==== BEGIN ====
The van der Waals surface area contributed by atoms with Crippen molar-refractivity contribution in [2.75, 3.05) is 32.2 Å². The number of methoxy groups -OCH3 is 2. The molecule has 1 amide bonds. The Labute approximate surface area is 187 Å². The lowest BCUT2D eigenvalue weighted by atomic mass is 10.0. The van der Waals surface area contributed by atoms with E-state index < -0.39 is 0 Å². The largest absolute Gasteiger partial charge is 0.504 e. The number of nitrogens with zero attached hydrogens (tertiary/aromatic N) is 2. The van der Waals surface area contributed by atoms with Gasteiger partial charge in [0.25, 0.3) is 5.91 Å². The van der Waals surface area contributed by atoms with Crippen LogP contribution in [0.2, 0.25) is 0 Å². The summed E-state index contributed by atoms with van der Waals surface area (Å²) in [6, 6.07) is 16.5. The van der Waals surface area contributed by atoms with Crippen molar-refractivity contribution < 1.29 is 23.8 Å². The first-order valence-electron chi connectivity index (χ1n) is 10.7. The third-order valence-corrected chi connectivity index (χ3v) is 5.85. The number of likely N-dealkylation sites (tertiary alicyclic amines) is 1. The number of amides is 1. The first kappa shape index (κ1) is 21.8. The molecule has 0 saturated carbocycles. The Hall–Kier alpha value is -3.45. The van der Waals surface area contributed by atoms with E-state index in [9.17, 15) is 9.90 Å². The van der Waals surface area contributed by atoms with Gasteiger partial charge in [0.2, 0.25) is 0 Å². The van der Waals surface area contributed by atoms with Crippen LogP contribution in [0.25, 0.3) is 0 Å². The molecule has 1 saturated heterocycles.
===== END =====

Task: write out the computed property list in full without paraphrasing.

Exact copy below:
The van der Waals surface area contributed by atoms with Crippen molar-refractivity contribution in [2.75, 3.05) is 32.2 Å². The number of methoxy groups -OCH3 is 2. The molecule has 1 amide bonds. The Labute approximate surface area is 187 Å². The lowest BCUT2D eigenvalue weighted by atomic mass is 10.0. The van der Waals surface area contributed by atoms with E-state index < -0.39 is 0 Å². The largest absolute Gasteiger partial charge is 0.504 e. The number of nitrogens with zero attached hydrogens (tertiary/aromatic N) is 2. The van der Waals surface area contributed by atoms with Gasteiger partial charge in [0.25, 0.3) is 5.91 Å². The van der Waals surface area contributed by atoms with Crippen LogP contribution in [0.2, 0.25) is 0 Å². The summed E-state index contributed by atoms with van der Waals surface area (Å²) in [6, 6.07) is 16.5. The van der Waals surface area contributed by atoms with Crippen molar-refractivity contribution < 1.29 is 23.8 Å². The first-order valence-electron chi connectivity index (χ1n) is 10.7. The third-order valence-corrected chi connectivity index (χ3v) is 5.85. The number of likely N-dealkylation sites (tertiary alicyclic amines) is 1. The number of amides is 1. The first kappa shape index (κ1) is 21.8. The molecule has 0 saturated carbocycles. The Hall–Kier alpha value is -3.45. The van der Waals surface area contributed by atoms with E-state index in [9.17, 15) is 9.90 Å². The van der Waals surface area contributed by atoms with Gasteiger partial charge in [0.2, 0.25) is 0 Å². The van der Waals surface area contributed by atoms with Crippen LogP contribution in [0.25, 0.3) is 0 Å². The molecule has 1 saturated heterocycles.